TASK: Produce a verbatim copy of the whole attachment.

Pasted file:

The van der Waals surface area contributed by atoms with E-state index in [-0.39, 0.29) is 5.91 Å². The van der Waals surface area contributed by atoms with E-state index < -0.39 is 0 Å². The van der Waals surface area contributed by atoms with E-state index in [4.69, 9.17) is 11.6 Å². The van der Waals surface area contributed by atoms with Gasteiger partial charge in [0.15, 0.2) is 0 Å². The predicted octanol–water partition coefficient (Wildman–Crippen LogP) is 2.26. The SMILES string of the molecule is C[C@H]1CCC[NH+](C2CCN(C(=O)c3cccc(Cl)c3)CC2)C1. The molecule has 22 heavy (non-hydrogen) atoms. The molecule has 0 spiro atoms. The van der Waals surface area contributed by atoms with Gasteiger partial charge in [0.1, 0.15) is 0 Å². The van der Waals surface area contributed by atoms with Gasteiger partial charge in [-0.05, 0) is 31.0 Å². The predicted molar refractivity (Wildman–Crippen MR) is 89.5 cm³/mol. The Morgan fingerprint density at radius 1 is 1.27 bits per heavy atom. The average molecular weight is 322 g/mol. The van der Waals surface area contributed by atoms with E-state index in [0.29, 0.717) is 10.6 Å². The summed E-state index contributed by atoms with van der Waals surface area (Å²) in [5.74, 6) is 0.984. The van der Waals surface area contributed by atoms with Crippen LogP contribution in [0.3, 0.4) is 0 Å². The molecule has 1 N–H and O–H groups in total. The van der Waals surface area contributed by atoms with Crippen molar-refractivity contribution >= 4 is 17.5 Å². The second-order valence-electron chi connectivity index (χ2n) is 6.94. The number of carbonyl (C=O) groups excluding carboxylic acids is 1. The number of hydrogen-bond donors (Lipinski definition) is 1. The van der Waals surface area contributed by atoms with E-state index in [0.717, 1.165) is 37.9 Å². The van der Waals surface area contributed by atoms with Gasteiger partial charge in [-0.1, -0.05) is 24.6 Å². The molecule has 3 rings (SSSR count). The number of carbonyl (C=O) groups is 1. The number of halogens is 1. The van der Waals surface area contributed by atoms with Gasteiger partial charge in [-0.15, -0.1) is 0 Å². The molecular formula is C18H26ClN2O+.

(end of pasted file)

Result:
The van der Waals surface area contributed by atoms with E-state index in [-0.39, 0.29) is 5.91 Å². The van der Waals surface area contributed by atoms with E-state index < -0.39 is 0 Å². The van der Waals surface area contributed by atoms with E-state index in [4.69, 9.17) is 11.6 Å². The van der Waals surface area contributed by atoms with Gasteiger partial charge in [0.15, 0.2) is 0 Å². The predicted octanol–water partition coefficient (Wildman–Crippen LogP) is 2.26. The SMILES string of the molecule is C[C@H]1CCC[NH+](C2CCN(C(=O)c3cccc(Cl)c3)CC2)C1. The molecule has 22 heavy (non-hydrogen) atoms. The molecule has 0 spiro atoms. The van der Waals surface area contributed by atoms with Gasteiger partial charge in [0.1, 0.15) is 0 Å². The van der Waals surface area contributed by atoms with Gasteiger partial charge in [-0.05, 0) is 31.0 Å². The predicted molar refractivity (Wildman–Crippen MR) is 89.5 cm³/mol. The Morgan fingerprint density at radius 1 is 1.27 bits per heavy atom. The average molecular weight is 322 g/mol. The van der Waals surface area contributed by atoms with E-state index in [0.29, 0.717) is 10.6 Å². The summed E-state index contributed by atoms with van der Waals surface area (Å²) in [5.74, 6) is 0.984. The van der Waals surface area contributed by atoms with Crippen LogP contribution in [0.3, 0.4) is 0 Å². The molecule has 1 N–H and O–H groups in total. The van der Waals surface area contributed by atoms with Crippen molar-refractivity contribution >= 4 is 17.5 Å². The second-order valence-electron chi connectivity index (χ2n) is 6.94. The number of carbonyl (C=O) groups excluding carboxylic acids is 1. The number of hydrogen-bond donors (Lipinski definition) is 1. The van der Waals surface area contributed by atoms with E-state index in [0.717, 1.165) is 37.9 Å². The van der Waals surface area contributed by atoms with Gasteiger partial charge in [-0.1, -0.05) is 24.6 Å². The molecule has 3 rings (SSSR count). The number of carbonyl (C=O) groups is 1. The number of halogens is 1. The van der Waals surface area contributed by atoms with Gasteiger partial charge in [-0.15, -0.1) is 0 Å². The molecular formula is C18H26ClN2O+.